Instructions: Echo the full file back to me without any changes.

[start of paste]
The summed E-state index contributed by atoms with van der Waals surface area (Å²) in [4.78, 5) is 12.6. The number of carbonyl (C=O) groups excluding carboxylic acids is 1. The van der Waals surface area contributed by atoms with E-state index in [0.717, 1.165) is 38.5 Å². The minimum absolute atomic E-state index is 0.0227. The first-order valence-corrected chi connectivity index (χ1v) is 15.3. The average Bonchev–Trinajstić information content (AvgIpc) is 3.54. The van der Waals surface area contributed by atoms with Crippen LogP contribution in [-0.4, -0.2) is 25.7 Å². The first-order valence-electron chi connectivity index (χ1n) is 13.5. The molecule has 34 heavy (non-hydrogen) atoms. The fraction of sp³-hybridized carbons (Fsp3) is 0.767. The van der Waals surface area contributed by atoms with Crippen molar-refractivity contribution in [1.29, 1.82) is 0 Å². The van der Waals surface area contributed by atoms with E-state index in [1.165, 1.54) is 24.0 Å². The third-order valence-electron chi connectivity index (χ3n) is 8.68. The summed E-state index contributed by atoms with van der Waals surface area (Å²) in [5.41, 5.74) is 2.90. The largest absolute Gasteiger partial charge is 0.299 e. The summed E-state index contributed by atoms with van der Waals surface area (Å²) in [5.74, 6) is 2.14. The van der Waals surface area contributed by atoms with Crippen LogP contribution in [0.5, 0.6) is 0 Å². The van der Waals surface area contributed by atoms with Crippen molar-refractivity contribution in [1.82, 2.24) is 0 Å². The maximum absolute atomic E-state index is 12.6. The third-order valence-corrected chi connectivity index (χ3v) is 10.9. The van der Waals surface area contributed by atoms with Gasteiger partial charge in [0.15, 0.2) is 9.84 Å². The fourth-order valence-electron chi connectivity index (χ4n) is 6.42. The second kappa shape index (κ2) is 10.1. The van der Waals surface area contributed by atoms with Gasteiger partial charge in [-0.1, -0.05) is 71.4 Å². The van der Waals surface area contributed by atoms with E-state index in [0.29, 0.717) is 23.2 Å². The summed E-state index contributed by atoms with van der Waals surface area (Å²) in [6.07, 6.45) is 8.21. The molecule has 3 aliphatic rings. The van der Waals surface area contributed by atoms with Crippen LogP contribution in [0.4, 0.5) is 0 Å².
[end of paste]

The summed E-state index contributed by atoms with van der Waals surface area (Å²) in [4.78, 5) is 12.6. The number of carbonyl (C=O) groups excluding carboxylic acids is 1. The van der Waals surface area contributed by atoms with E-state index in [0.717, 1.165) is 38.5 Å². The minimum absolute atomic E-state index is 0.0227. The first-order valence-corrected chi connectivity index (χ1v) is 15.3. The average Bonchev–Trinajstić information content (AvgIpc) is 3.54. The van der Waals surface area contributed by atoms with Crippen LogP contribution in [-0.4, -0.2) is 25.7 Å². The first-order valence-electron chi connectivity index (χ1n) is 13.5. The molecule has 34 heavy (non-hydrogen) atoms. The fraction of sp³-hybridized carbons (Fsp3) is 0.767. The van der Waals surface area contributed by atoms with Crippen molar-refractivity contribution in [1.29, 1.82) is 0 Å². The van der Waals surface area contributed by atoms with E-state index in [1.165, 1.54) is 24.0 Å². The third-order valence-electron chi connectivity index (χ3n) is 8.68. The summed E-state index contributed by atoms with van der Waals surface area (Å²) in [5.41, 5.74) is 2.90. The largest absolute Gasteiger partial charge is 0.299 e. The summed E-state index contributed by atoms with van der Waals surface area (Å²) in [5.74, 6) is 2.14. The van der Waals surface area contributed by atoms with Crippen LogP contribution in [0.5, 0.6) is 0 Å². The van der Waals surface area contributed by atoms with Crippen molar-refractivity contribution in [1.82, 2.24) is 0 Å². The maximum absolute atomic E-state index is 12.6. The third-order valence-corrected chi connectivity index (χ3v) is 10.9. The van der Waals surface area contributed by atoms with Gasteiger partial charge in [0.15, 0.2) is 9.84 Å². The fourth-order valence-electron chi connectivity index (χ4n) is 6.42. The second kappa shape index (κ2) is 10.1. The van der Waals surface area contributed by atoms with Gasteiger partial charge in [-0.1, -0.05) is 71.4 Å². The van der Waals surface area contributed by atoms with E-state index in [0.29, 0.717) is 23.2 Å². The summed E-state index contributed by atoms with van der Waals surface area (Å²) in [6.07, 6.45) is 8.21. The molecule has 3 aliphatic rings. The van der Waals surface area contributed by atoms with Crippen LogP contribution in [0.4, 0.5) is 0 Å².